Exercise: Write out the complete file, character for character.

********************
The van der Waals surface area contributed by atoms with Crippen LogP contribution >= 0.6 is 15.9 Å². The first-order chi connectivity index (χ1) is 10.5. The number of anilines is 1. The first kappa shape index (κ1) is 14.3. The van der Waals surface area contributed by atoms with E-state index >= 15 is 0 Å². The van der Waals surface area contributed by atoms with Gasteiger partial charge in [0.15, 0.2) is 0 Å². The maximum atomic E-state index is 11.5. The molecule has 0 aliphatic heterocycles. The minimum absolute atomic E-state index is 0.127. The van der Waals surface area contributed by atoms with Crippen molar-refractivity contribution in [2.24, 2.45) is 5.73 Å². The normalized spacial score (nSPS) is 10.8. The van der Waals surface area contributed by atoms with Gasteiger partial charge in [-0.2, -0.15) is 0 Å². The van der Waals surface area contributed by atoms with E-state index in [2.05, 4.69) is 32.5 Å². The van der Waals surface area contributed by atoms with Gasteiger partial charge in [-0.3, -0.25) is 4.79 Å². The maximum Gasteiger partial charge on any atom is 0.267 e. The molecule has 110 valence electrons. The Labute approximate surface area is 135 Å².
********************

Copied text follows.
The van der Waals surface area contributed by atoms with Crippen LogP contribution >= 0.6 is 15.9 Å². The first-order chi connectivity index (χ1) is 10.5. The number of anilines is 1. The first kappa shape index (κ1) is 14.3. The van der Waals surface area contributed by atoms with E-state index >= 15 is 0 Å². The van der Waals surface area contributed by atoms with Gasteiger partial charge in [0.15, 0.2) is 0 Å². The maximum atomic E-state index is 11.5. The molecule has 0 aliphatic heterocycles. The minimum absolute atomic E-state index is 0.127. The van der Waals surface area contributed by atoms with Crippen molar-refractivity contribution in [2.24, 2.45) is 5.73 Å². The normalized spacial score (nSPS) is 10.8. The van der Waals surface area contributed by atoms with Gasteiger partial charge in [-0.2, -0.15) is 0 Å². The van der Waals surface area contributed by atoms with E-state index in [2.05, 4.69) is 32.5 Å². The van der Waals surface area contributed by atoms with Gasteiger partial charge in [-0.3, -0.25) is 4.79 Å². The maximum Gasteiger partial charge on any atom is 0.267 e. The molecule has 110 valence electrons. The Labute approximate surface area is 135 Å².